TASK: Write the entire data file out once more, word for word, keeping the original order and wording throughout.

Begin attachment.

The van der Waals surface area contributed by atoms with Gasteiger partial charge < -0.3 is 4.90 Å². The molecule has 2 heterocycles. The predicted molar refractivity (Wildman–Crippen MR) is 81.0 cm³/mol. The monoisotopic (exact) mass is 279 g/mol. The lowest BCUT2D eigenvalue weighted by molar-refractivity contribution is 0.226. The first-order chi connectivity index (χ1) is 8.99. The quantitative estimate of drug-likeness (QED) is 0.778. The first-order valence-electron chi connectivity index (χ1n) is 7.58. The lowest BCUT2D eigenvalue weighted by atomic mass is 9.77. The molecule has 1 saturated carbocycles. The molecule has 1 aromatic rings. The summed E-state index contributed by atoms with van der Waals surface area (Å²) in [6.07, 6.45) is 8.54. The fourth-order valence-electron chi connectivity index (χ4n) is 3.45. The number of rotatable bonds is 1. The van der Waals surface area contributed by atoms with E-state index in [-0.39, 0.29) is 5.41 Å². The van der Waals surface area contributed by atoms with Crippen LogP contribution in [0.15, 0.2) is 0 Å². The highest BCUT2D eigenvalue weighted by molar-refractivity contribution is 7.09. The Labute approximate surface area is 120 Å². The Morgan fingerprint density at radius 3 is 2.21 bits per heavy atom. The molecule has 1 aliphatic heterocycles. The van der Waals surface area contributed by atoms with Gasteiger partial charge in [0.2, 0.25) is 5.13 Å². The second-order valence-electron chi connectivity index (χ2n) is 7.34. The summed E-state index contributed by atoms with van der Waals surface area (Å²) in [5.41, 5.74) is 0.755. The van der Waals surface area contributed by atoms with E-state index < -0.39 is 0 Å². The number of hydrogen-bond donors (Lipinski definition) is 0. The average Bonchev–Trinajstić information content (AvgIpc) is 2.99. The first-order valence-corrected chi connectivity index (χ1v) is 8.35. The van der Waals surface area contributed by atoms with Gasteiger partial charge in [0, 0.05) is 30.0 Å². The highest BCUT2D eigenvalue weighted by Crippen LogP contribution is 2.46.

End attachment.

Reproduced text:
The van der Waals surface area contributed by atoms with Gasteiger partial charge < -0.3 is 4.90 Å². The molecule has 2 heterocycles. The predicted molar refractivity (Wildman–Crippen MR) is 81.0 cm³/mol. The monoisotopic (exact) mass is 279 g/mol. The lowest BCUT2D eigenvalue weighted by molar-refractivity contribution is 0.226. The first-order chi connectivity index (χ1) is 8.99. The quantitative estimate of drug-likeness (QED) is 0.778. The first-order valence-electron chi connectivity index (χ1n) is 7.58. The lowest BCUT2D eigenvalue weighted by atomic mass is 9.77. The molecule has 1 saturated carbocycles. The molecule has 1 aromatic rings. The summed E-state index contributed by atoms with van der Waals surface area (Å²) in [6.07, 6.45) is 8.54. The fourth-order valence-electron chi connectivity index (χ4n) is 3.45. The number of rotatable bonds is 1. The van der Waals surface area contributed by atoms with E-state index in [-0.39, 0.29) is 5.41 Å². The van der Waals surface area contributed by atoms with Crippen LogP contribution in [0.15, 0.2) is 0 Å². The highest BCUT2D eigenvalue weighted by molar-refractivity contribution is 7.09. The Labute approximate surface area is 120 Å². The Morgan fingerprint density at radius 3 is 2.21 bits per heavy atom. The molecule has 1 aliphatic heterocycles. The van der Waals surface area contributed by atoms with Gasteiger partial charge in [0.2, 0.25) is 5.13 Å². The second-order valence-electron chi connectivity index (χ2n) is 7.34. The summed E-state index contributed by atoms with van der Waals surface area (Å²) in [5.41, 5.74) is 0.755. The van der Waals surface area contributed by atoms with E-state index < -0.39 is 0 Å². The number of hydrogen-bond donors (Lipinski definition) is 0. The average Bonchev–Trinajstić information content (AvgIpc) is 2.99. The first-order valence-corrected chi connectivity index (χ1v) is 8.35. The van der Waals surface area contributed by atoms with Gasteiger partial charge in [0, 0.05) is 30.0 Å². The highest BCUT2D eigenvalue weighted by Crippen LogP contribution is 2.46.